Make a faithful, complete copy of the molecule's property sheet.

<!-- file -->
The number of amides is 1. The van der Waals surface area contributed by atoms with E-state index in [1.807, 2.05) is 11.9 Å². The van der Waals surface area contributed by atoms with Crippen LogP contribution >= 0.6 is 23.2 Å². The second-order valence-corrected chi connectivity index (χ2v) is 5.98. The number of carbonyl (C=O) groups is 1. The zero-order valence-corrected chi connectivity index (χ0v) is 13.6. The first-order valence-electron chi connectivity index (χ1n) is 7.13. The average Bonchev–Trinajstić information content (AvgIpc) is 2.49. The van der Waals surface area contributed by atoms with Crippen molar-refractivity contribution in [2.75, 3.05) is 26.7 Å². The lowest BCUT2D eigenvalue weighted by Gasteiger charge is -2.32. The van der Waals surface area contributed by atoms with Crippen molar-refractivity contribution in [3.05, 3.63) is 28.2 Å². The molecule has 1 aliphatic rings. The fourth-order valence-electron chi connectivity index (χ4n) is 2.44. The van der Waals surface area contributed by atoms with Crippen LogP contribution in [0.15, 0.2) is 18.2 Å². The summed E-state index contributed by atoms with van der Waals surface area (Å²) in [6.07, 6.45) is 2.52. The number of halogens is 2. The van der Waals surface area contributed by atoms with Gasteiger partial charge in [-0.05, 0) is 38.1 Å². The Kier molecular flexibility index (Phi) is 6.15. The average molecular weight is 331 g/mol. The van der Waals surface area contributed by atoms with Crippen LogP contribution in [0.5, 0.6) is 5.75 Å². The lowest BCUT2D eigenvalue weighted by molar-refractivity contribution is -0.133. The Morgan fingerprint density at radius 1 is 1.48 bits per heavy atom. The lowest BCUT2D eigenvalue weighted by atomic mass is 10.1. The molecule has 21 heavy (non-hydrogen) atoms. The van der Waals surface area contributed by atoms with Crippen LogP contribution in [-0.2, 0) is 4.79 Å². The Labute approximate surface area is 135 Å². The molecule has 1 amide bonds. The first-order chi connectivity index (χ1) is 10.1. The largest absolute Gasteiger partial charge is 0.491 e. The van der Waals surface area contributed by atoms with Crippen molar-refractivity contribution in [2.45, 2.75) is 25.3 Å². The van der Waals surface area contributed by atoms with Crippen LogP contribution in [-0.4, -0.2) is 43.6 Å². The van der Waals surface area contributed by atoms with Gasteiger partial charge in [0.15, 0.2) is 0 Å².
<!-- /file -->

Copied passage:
The number of amides is 1. The van der Waals surface area contributed by atoms with E-state index in [1.807, 2.05) is 11.9 Å². The van der Waals surface area contributed by atoms with Crippen LogP contribution >= 0.6 is 23.2 Å². The second-order valence-corrected chi connectivity index (χ2v) is 5.98. The number of carbonyl (C=O) groups is 1. The zero-order valence-corrected chi connectivity index (χ0v) is 13.6. The first-order valence-electron chi connectivity index (χ1n) is 7.13. The average Bonchev–Trinajstić information content (AvgIpc) is 2.49. The van der Waals surface area contributed by atoms with Crippen molar-refractivity contribution in [2.75, 3.05) is 26.7 Å². The lowest BCUT2D eigenvalue weighted by Gasteiger charge is -2.32. The van der Waals surface area contributed by atoms with Crippen molar-refractivity contribution in [3.05, 3.63) is 28.2 Å². The molecule has 1 aliphatic rings. The fourth-order valence-electron chi connectivity index (χ4n) is 2.44. The van der Waals surface area contributed by atoms with Crippen LogP contribution in [0.15, 0.2) is 18.2 Å². The summed E-state index contributed by atoms with van der Waals surface area (Å²) in [6.07, 6.45) is 2.52. The number of halogens is 2. The van der Waals surface area contributed by atoms with Gasteiger partial charge in [-0.05, 0) is 38.1 Å². The Kier molecular flexibility index (Phi) is 6.15. The average molecular weight is 331 g/mol. The van der Waals surface area contributed by atoms with Crippen LogP contribution in [0.5, 0.6) is 5.75 Å². The lowest BCUT2D eigenvalue weighted by molar-refractivity contribution is -0.133. The Morgan fingerprint density at radius 1 is 1.48 bits per heavy atom. The lowest BCUT2D eigenvalue weighted by atomic mass is 10.1. The molecule has 21 heavy (non-hydrogen) atoms. The van der Waals surface area contributed by atoms with Crippen LogP contribution in [-0.2, 0) is 4.79 Å². The Labute approximate surface area is 135 Å². The molecule has 1 amide bonds. The first-order chi connectivity index (χ1) is 10.1. The largest absolute Gasteiger partial charge is 0.491 e. The van der Waals surface area contributed by atoms with Crippen molar-refractivity contribution in [2.45, 2.75) is 25.3 Å². The van der Waals surface area contributed by atoms with Crippen LogP contribution in [-0.4, -0.2) is 43.6 Å². The van der Waals surface area contributed by atoms with Gasteiger partial charge in [0.15, 0.2) is 0 Å².